Anyone who is in debt can still take out a loan, although a distinction must be made between the repayment of the previous liabilities and a new loan. It is fundamentally not a concern that customers take out a new loan with existing liabilities.
Difficulties only arise if the obligations to service the existing liabilities and the new loan equally cannot be met. Consumer advocates also recommend that no more than one loan be taken out for consumption at the same time, while applying for multiple loans is considered acceptable for different long-term purchases such as real estate or vehicles needed to get to work.
Loans with existing liabilities and the Credit Bureau
In the case of high liabilities, there is a possibility that an applied loan with debts will be rejected after a Credit Bureau request has been carried out. In this case, borrowers can switch to Credit Bureau-free loans from Switzerland or Liechtenstein if they are convinced that they can service the loan properly. It is also important that a loan without Credit Bureau is regularly more expensive than a loan granted after a Credit Bureau request.
In many cases, neither Credit Bureau nor the credit institution carrying out the household bill knows that the customer has applied for a loan with debts. This applies particularly often if the existing liabilities are obligations from installment purchases, since traders often do not pass on agreed installment payments to Credit Bureau.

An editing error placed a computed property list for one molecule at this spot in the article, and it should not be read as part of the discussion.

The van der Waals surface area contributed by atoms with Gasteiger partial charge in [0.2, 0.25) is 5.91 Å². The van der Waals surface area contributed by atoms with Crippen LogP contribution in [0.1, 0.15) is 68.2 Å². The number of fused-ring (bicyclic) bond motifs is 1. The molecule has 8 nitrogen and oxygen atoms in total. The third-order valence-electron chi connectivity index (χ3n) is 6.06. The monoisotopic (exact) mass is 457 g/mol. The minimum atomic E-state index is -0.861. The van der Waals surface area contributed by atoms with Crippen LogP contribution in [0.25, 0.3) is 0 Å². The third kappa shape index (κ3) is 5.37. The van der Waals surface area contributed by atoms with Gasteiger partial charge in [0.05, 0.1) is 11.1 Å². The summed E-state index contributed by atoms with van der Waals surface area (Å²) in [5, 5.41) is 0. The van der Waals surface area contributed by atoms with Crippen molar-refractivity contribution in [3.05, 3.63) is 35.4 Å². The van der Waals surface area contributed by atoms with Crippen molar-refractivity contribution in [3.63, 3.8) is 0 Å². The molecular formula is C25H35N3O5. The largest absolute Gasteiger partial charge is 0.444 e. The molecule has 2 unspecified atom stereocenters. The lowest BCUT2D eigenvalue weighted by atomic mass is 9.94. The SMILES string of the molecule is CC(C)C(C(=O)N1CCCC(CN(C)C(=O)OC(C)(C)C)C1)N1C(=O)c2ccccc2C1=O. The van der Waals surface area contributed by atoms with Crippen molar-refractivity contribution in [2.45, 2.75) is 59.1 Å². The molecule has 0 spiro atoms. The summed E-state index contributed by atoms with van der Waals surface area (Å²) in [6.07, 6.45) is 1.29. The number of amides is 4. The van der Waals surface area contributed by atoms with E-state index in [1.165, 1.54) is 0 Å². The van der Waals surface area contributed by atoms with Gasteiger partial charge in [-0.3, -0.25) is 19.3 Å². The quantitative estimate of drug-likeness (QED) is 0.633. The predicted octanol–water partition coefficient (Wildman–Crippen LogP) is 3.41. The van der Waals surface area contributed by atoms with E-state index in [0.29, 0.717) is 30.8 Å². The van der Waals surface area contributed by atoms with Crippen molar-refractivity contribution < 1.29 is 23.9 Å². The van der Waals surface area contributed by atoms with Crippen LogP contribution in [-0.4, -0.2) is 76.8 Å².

Actually, the customer has to list all existing liabilities in the loan application, but forgetting agreed installment payment contracts is largely common. In principle, the responsibility for the receipt of no more than the serviceable obligations lies with the borrower anyway. One way to facilitate repayment is to agree on the longest possible term for the new loan.
Combine the new loan with a replacement of existing liabilities?
Many customers not only take out another loan with debts, but also combine the new loan application with a replacement of the existing liabilities. To do this, they instruct the new lender to transfer only part of the loan requested to their checking account and to use the largest part to repay old liabilities. The new lender transfers the corresponding partial amounts directly to the previous creditors, for which purpose he receives a list of the liabilities to be paid by the customer.
Direct disbursement to previous lenders is essential for a loan with debts to replace old loans, as this is the only way for the new borrower to be sure that his customer will not take up the money contrary to what he says.
Do existing liabilities affect borrowing costs?
Existing debts worsen a borrower’s creditworthiness, so that they pay an above-average interest rate for a loan with debts if the bank calculates credit-related debit interest. This undesirable effect can be avoided if the applicant carries out a careful loan comparison before concluding a loan contract and decides on an inexpensive offer. If the existing debts consist of the use of an overdraft facility, the new loan even reduces the interest to be paid.